Catalonia takes decisive step towards secession

Independence from Spain was the key issue in yesterday’s regional elections

Spanish Prime Minister Mariano Rajoy urges 'calm' after regional elections in the Catalan sparked fears of a secession. Video: Reuters

 

Catalan nationalists celebrated last night as pro-independence parties won a regional election which was treated as a plebiscite on secession from Spain.

The Junts pel Sí (Together for Yes) coalition won the most seats in the Catalan parliament and with the support of the leftist Popular Unity Candidacy (CUP), it has a majority – the stated aim of separatists to push ahead with their independence project.

Many of those at the Drassanes language school in Barcelona, one of the voting stations, appeared conscious that this was arguably the most significant election in Catalonia’s modern history.

“I’m 48 years old and I’m totally apolitical but this is the first time in my life I’ve voted,” said Jordi Costa, an unemployed metalworker, who cast his vote for Ciudadanos, a right-leaning party which opposes independence and which came a strong second.

“People of my age didn’t vote before, but this year we’re voting, we’re fed up.” He added: “I’m fourth-generation Catalan, but I think independence would be a huge mess.”

Catalan regional premier Artur Mas had called the election earlier than scheduled, describing it as a last resort after repeated attempts to stage a formal referendum on independence had been blocked by the central government in Madrid.

His Junts pel Sí coalition was made up of established pro-independence politicians and grassroots figures from across the political spectrum. Their stated aim throughout the campaign was to gain a majority of seats in the Catalan parliament, giving them, they said, a mandate to push ahead with their independence drive.

Extra voting slips

Many of the voters emerging from voting stations in central Barcelona had cast their vote in favour of secession.

“If we get independence, we’ll have more money,” said Lara Fontclara, a 19-year-old nursing student, who voted for CUP. “We pay out more money than any other region and we get less back than any other.”

“Our schools are in a terrible state – if you go down to Andalusia, the schools have computers for the kids, healthcare is better. We haven’t been respected; we need to govern ourselves.”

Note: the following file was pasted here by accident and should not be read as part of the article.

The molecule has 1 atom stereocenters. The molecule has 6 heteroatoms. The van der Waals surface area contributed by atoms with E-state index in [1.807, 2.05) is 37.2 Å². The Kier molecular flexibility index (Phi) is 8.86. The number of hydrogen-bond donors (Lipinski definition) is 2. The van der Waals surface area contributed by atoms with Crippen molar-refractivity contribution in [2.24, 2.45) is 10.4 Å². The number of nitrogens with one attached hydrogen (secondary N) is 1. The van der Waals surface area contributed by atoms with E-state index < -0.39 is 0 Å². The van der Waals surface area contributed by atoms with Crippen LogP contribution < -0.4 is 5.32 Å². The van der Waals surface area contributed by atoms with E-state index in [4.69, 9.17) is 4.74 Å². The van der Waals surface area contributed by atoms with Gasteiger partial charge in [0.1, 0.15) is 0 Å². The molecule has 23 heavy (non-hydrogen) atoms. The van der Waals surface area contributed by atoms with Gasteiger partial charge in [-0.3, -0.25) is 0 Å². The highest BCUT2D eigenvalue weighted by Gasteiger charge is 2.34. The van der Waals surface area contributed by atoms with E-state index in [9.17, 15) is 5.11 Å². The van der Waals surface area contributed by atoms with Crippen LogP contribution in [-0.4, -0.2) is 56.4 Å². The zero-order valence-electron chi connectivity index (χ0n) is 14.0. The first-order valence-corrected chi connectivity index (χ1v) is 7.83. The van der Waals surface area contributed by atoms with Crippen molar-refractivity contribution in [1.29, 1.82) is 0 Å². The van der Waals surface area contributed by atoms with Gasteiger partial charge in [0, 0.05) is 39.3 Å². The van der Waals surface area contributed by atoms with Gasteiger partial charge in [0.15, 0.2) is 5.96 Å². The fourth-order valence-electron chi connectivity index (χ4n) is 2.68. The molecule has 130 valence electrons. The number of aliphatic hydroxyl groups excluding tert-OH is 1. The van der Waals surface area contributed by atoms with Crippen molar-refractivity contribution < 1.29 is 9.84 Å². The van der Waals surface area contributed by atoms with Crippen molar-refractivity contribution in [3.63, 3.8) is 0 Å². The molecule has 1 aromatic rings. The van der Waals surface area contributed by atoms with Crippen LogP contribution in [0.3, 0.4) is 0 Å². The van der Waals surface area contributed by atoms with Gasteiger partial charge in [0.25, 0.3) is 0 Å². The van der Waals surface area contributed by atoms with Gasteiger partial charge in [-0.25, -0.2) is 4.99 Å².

She added: “This is like when the United States wanted independence from England!”

The strength of pro-independence feeling was apparent throughout the election campaign. The estelada, the red-and-yellow striped flag with a star on it which symbolises independence, has been hanging from many apartment windows in the Catalan capital and nationalists frequently sang the regional anthem, Els Segadors, at rallies.

The degree to which the Catalan independence debate has divided people in the region was apparent as Mr Mas voted in Barcelona.

A small group of unionists chanted, jeered and waved a Spanish flag as he cast his vote. Mas appeared unruffled and his comments to the media made a characteristic nod to the global audience.

“Today is a great victory for democracy,” he said. “Democracy has won in Catalonia and it has also won in Spain, in Europe and in the world.”

Other issues

“We’re voting to decide who should govern us, we’re not just voting on independence,” said Rubén García, a graphic designer. He voted for Catalunya Sí que es Pot (or Catalonia yes we can), a leftist coalition backed by anti-austerity party Podemos which broadly backs territorial unity but supports a negotiated referendum on independence.

“The only thing that’s been debated is independence and there hasn’t been a debate about how Catalonia’s resources should be spent,” he added.

Catalunya Sí que es Pot, like the Socialists, had a disappointing night. Meanwhile, the governing Popular Party (PP) saw its seats in the Catalan parliament halved.

A group of 15 foreign parliamentarians observed the day’s proceedings at the invitation of the Catalan regional government, including Colm Keaveney of Fianna Fáil.

He told The Irish Times that what he had observed had been “significant, transparent, very civic-focused”. He added: “There was a strong undercurrent of celebration and determination.”